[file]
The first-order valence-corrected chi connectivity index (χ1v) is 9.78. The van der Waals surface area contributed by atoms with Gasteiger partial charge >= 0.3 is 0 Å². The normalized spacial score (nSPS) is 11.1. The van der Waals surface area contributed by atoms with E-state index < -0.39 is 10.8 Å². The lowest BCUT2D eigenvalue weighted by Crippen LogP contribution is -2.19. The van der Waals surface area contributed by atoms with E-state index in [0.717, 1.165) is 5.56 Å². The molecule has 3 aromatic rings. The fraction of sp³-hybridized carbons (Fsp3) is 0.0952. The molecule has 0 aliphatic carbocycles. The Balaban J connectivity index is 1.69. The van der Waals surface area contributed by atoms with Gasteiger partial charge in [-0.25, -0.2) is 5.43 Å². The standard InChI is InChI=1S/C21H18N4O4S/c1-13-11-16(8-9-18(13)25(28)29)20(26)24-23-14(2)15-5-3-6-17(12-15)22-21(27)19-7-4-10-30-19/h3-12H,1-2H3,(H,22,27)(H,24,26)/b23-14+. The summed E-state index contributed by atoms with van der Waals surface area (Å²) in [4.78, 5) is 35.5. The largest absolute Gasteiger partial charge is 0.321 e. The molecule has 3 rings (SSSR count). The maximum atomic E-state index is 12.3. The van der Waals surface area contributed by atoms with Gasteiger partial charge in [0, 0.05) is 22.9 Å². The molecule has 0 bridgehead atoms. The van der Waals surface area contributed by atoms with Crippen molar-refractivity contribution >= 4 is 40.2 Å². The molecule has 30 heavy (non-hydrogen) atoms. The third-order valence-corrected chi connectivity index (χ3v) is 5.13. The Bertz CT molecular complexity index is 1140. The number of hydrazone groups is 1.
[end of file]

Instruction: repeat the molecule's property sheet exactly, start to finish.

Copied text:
The first-order valence-corrected chi connectivity index (χ1v) is 9.78. The van der Waals surface area contributed by atoms with Gasteiger partial charge >= 0.3 is 0 Å². The normalized spacial score (nSPS) is 11.1. The van der Waals surface area contributed by atoms with E-state index < -0.39 is 10.8 Å². The lowest BCUT2D eigenvalue weighted by Crippen LogP contribution is -2.19. The van der Waals surface area contributed by atoms with E-state index in [0.717, 1.165) is 5.56 Å². The molecule has 3 aromatic rings. The fraction of sp³-hybridized carbons (Fsp3) is 0.0952. The molecule has 0 aliphatic carbocycles. The Balaban J connectivity index is 1.69. The van der Waals surface area contributed by atoms with Gasteiger partial charge in [-0.25, -0.2) is 5.43 Å². The standard InChI is InChI=1S/C21H18N4O4S/c1-13-11-16(8-9-18(13)25(28)29)20(26)24-23-14(2)15-5-3-6-17(12-15)22-21(27)19-7-4-10-30-19/h3-12H,1-2H3,(H,22,27)(H,24,26)/b23-14+. The summed E-state index contributed by atoms with van der Waals surface area (Å²) in [4.78, 5) is 35.5. The largest absolute Gasteiger partial charge is 0.321 e. The molecule has 3 rings (SSSR count). The maximum atomic E-state index is 12.3. The van der Waals surface area contributed by atoms with Gasteiger partial charge in [0, 0.05) is 22.9 Å². The molecule has 0 bridgehead atoms. The van der Waals surface area contributed by atoms with Crippen molar-refractivity contribution >= 4 is 40.2 Å². The molecule has 30 heavy (non-hydrogen) atoms. The third-order valence-corrected chi connectivity index (χ3v) is 5.13. The Bertz CT molecular complexity index is 1140. The number of hydrazone groups is 1.